Neoclassical realism is one of the major new developments in realist theory in the past two decades, and provides a theoretical framework, whether explicit (Boyle, Chapter 4) or implicit (Bano, Chapter 5) for two of the chapters in this volume. It is an approach that aspires to bridge the gap between classical realism's focus on foreign policy and neorealism's systematism and parsimony. Rather than classical realism's focus on policy prescription, neoclassical realism looks to explain foreign policy, and to do so by using neorealism's conclusions about the nature of anarchy and the international system as a starting point. But to the extent that it espouses a neopositivist methodology, as most neoclassical realists do, it fails. This methodology, which assumes that specific policy predictions can be derived from neorealism and claims to be using specific cases to generate broader inferences about foreign policy making, is inappropriate to its goal of explaining foreign policy decisions.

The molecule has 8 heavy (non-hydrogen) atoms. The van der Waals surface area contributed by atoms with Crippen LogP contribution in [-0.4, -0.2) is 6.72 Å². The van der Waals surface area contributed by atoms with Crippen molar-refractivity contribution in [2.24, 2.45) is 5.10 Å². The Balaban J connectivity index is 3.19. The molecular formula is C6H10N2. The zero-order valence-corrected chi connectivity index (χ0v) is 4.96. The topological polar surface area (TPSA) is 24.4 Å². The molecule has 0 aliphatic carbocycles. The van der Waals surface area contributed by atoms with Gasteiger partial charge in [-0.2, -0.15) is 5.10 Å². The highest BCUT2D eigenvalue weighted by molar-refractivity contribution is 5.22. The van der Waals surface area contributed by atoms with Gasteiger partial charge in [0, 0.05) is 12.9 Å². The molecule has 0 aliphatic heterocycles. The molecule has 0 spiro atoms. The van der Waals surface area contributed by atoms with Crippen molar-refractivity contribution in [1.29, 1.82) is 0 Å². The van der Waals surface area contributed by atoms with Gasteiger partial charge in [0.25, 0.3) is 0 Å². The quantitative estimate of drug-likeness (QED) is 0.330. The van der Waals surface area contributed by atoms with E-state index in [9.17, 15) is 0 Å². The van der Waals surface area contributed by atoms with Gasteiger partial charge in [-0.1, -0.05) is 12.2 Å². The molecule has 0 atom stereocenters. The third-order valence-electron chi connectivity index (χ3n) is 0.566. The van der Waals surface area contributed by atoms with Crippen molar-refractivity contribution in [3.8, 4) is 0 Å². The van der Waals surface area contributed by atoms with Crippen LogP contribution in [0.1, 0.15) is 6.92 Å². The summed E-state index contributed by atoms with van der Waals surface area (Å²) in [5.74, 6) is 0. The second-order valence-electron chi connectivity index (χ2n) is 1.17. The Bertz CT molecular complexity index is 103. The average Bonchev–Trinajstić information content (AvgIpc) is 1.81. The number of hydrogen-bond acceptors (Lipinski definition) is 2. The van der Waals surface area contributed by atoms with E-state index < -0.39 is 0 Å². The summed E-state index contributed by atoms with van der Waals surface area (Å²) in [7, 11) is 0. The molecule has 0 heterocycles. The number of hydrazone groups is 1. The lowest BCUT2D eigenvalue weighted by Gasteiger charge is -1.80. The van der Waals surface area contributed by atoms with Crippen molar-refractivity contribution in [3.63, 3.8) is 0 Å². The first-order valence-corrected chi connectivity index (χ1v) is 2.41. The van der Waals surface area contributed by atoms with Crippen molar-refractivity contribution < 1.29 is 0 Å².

In practice, the absence of fit between explanatory goal and espoused methodology has meant that for the most part the methodological claims of neoclassical realists are not matched by the methods they use. Jennifer Sterling-Folker, for example, notes that ‘realist structural expectations are so broad that most of the heavy explanatory lifting must be done by constructivism instead, which is why neoclassical realist scholarship typically produces historical narratives’ (Sterling-Folker 2009a, p. 111). This chapter expands on and unpacks her observation. It argues that constructivism, which assumes that international politics are socially constructed rather than determined by a distribution of material capabilities, and which therefore focuses on the norms, identities, discourses, and so on that inform foreign policy decision making, provides the appropriate set of methodologies for neoclassical realism.
Matching their generally implicit constructivist methods with explicitly constructivist ontologies and methodologies would allow neoclassical realists to broaden the scope of cases they can usefully discuss, to better address questions of power in the making of foreign policy, and to deal effectively with the belief structures that so often underlie foreign policy. It would also, contra neopositivist claims to science by many neoclassical realists, improve the explanatory robustness of the approach by moving the focus of debate from discussions about neorealism and foreign policy that cannot be decided empirically to discussions of specific foreign policy contexts that are based on empirical analysis.